(1730 -1804 ) - Painter
Related Paintings of Anton Wilhelm Tischbein :. | Portrait of Montesquieu | Retrato do Marques de Marigny | Joachim II. Hektor, Kurfurst von Brandenburg | Erscheinung der Madonna vor dem Hl. Philippus Neri | Annunciation of the Death of the Virgin and Arrival of the Apostle |
Related Artists:Isaac Whitehead
Lilly martin spencer
American painter of English birth. At the age of eight, she and her family emigrated to America, and after three years in New York they moved to Marietta, OH. In 1841 her father took her to Cincinnati, where she exhibited and received help from artists such as the animal painter James Henry Beard (1812-93). However, she refused the offer of the city's most important art patron, Nicholas Longworth, to assist in her art studies in Boston and Europe. Instead she stayed in Cincinnati and married an Englishman, Benjamin Spencer, by whom she had thirteen children, seven living to maturity. William Barak
Australian Aboriginal, ca.1824-1903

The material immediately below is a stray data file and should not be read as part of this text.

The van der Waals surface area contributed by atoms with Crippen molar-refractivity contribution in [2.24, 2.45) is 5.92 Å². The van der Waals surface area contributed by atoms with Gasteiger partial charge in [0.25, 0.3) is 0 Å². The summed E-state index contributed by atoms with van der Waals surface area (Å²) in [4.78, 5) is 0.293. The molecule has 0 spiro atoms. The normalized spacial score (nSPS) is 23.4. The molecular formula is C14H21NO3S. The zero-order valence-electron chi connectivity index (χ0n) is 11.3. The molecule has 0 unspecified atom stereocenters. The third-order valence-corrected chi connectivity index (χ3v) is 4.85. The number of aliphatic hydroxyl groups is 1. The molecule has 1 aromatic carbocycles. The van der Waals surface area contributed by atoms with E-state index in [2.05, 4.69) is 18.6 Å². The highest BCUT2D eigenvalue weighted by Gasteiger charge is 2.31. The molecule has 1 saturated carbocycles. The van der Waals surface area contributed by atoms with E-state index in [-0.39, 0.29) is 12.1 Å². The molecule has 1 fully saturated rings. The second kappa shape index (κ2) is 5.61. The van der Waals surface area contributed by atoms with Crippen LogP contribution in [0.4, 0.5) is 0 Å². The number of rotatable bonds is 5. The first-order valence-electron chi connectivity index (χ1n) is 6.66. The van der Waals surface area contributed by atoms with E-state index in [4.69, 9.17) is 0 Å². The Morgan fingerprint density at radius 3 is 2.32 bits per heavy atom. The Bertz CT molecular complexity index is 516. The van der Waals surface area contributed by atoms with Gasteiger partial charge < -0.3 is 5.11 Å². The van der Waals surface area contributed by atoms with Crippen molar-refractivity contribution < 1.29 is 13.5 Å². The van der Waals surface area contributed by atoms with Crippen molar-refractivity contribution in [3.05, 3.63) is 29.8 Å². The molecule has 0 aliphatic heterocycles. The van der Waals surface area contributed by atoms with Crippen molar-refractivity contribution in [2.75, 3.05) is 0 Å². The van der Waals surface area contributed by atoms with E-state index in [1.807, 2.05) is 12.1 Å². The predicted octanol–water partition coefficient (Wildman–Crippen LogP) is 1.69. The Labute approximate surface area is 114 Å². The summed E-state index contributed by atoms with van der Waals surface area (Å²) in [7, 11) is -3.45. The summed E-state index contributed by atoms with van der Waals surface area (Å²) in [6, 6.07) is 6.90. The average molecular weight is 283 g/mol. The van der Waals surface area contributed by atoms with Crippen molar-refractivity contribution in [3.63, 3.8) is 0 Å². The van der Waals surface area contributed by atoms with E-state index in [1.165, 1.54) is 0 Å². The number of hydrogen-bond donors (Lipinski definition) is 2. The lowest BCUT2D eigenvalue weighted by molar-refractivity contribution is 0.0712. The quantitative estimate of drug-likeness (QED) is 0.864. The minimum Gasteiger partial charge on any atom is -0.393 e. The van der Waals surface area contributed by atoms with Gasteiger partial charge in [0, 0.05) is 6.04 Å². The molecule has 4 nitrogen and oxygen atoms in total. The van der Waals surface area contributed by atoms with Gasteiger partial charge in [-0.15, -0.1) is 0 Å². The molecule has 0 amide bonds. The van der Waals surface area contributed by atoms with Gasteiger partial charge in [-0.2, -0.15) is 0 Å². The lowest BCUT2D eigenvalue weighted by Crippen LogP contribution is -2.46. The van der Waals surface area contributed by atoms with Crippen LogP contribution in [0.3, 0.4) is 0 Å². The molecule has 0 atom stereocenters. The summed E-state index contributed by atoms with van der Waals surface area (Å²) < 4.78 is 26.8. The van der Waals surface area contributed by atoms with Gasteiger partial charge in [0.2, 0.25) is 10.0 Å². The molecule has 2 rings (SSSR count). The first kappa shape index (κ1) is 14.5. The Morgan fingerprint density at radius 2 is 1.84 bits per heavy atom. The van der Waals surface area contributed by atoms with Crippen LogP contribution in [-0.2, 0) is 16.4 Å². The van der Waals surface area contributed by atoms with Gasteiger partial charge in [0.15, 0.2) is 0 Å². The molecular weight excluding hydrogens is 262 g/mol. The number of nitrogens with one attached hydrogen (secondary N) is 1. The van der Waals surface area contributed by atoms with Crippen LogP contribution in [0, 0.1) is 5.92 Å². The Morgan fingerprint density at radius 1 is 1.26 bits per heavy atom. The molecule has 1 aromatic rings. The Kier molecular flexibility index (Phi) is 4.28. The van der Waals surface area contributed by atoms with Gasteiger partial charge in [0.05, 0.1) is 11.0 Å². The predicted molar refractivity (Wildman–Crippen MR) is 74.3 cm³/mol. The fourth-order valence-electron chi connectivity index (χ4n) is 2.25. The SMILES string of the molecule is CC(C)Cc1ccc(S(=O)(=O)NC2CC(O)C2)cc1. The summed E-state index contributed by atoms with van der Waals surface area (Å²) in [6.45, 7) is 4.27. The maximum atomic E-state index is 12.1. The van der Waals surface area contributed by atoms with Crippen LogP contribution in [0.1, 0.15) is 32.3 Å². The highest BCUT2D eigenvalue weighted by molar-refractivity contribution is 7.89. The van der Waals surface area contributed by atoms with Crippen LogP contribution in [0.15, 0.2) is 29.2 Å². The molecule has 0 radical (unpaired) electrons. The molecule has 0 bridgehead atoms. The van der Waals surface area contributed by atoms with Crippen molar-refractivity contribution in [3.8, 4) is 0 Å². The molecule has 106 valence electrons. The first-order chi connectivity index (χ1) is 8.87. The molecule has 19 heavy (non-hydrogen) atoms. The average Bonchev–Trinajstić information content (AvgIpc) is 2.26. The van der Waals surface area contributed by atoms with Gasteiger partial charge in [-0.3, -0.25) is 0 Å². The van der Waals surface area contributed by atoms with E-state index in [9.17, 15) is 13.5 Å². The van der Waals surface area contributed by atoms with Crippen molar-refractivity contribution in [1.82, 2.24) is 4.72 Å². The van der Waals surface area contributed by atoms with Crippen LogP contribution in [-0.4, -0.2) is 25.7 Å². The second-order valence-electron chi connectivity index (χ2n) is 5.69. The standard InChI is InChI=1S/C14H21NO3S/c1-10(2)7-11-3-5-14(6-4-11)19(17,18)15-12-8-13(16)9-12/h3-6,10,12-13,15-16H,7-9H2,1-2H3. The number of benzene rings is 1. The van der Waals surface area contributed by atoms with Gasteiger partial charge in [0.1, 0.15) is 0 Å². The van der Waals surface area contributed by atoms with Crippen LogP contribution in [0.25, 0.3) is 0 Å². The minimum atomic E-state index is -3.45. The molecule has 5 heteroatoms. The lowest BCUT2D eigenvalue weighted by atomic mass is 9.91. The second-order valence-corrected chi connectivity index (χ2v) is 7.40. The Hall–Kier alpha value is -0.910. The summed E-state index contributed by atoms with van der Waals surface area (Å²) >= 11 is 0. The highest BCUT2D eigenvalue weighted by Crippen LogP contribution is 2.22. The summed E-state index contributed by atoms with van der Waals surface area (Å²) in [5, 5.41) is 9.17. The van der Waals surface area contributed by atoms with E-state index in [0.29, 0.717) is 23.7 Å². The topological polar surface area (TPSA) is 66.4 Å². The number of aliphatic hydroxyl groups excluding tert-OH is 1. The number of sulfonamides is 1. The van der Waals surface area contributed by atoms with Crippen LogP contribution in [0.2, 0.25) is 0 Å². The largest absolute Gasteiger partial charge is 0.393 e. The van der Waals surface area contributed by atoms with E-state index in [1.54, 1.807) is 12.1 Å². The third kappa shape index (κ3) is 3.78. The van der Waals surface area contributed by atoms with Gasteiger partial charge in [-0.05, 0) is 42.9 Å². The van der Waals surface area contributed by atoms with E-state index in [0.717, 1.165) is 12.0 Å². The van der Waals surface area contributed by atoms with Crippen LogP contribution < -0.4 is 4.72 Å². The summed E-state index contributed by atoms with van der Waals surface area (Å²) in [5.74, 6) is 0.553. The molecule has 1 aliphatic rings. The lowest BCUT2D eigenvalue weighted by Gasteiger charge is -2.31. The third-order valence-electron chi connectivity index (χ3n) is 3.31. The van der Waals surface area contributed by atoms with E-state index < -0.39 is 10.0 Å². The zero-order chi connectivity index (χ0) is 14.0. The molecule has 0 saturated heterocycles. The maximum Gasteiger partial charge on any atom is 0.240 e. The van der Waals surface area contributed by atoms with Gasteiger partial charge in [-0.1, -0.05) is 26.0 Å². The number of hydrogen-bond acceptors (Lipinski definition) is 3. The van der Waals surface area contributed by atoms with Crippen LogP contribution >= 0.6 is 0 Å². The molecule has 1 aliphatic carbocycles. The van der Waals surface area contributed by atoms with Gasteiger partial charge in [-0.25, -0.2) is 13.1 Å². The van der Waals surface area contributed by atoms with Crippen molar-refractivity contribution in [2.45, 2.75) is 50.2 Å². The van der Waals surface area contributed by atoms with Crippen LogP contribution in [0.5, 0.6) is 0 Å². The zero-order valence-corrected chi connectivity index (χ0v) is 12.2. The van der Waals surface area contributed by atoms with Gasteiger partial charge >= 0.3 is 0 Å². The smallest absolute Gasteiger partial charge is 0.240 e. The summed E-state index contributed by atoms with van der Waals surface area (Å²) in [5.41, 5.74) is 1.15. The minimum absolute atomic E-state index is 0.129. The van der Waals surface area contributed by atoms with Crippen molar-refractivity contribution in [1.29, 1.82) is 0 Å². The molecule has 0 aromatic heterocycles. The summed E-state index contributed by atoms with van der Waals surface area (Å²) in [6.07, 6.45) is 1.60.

was the last traditional ngurungaeta (elder) of the Wurundjeri-willam clan, based around the area of present-day Melbourne, Australia. He became an influential spokesman for Aboriginal social justice and an important informant on Wurundjeri cultural lore. Barak was born in the early 1820s at Brushy Creek near present-day Croydon, in the country of the Wurundjeri people. His mother, Tooterrie, came from the Nourailum bulluk at Murchison, Victoria. His father, Bebejern, was an important member of the Wurundjeri clan. Beruk was said to have been present when John Batman met with the tribal elders to 'purchase' the Melbourne area in 1835. Before he died he described witnessing the signing of the treaty in a ceremony he called a tanderem. Ninggalobin, Poleorong and Billibellary were the leading song makers and principal Wurundjeri leaders in the Melbourne region. European colonisation had caused disruptions to initiation ceremonies. In response these three men gathered at South Yarra in the late 1830s and inducted the young William Barak into Aboriginal lore. This entailed formally presenting Barak with the symbols of manhood: strips of possumskin tied around his biceps; the gombert around his neck; given his ilbi-jerri, a sharp and narrow bone or nose-peg; and his branjep, the apron worn by men to cover their genitals. At the end of the ceremony Barack presented his uncle, Billibellary, a possumskin cloak. Beruk attended the government's Yarra Mission School from 1837 to 1839. When he joined the Native Mounted Police in 1844, he was given the name of William Barak. He was Police Trooper No.19. In early 1863, Barak moved to Coranderrk Station, near Healesville, Victoria with about thirty others. Upon the death of Simon Wonga in 1875, Barak became the Ngurungaeta of the clan. He worked tirelessly for his people and was a successful negotiator on their behalf. He was a highly respected man and leader, with standing amongst the Indigenous people and the European settlers. Figures in possum-skin cloaks, 1898 by William Barak.Barak is now best remembered for his artworks, which show both traditional Indigenous life and encounters with Europeans. Most of Barak's drawings were completed at Coranderrk during the 1880s and 1890s. They are now highly prized and exhibited in leading public galleries in Australia. His work is on permanent display in the National Gallery of Victoria Ian Potter Centre at Federation Square, Melbourne. Ceremony (1895) is housed at the Ballarat Fine Art Gallery. Barak died at Coranderrk in 1903 and is buried at the Coranderrk cemetery.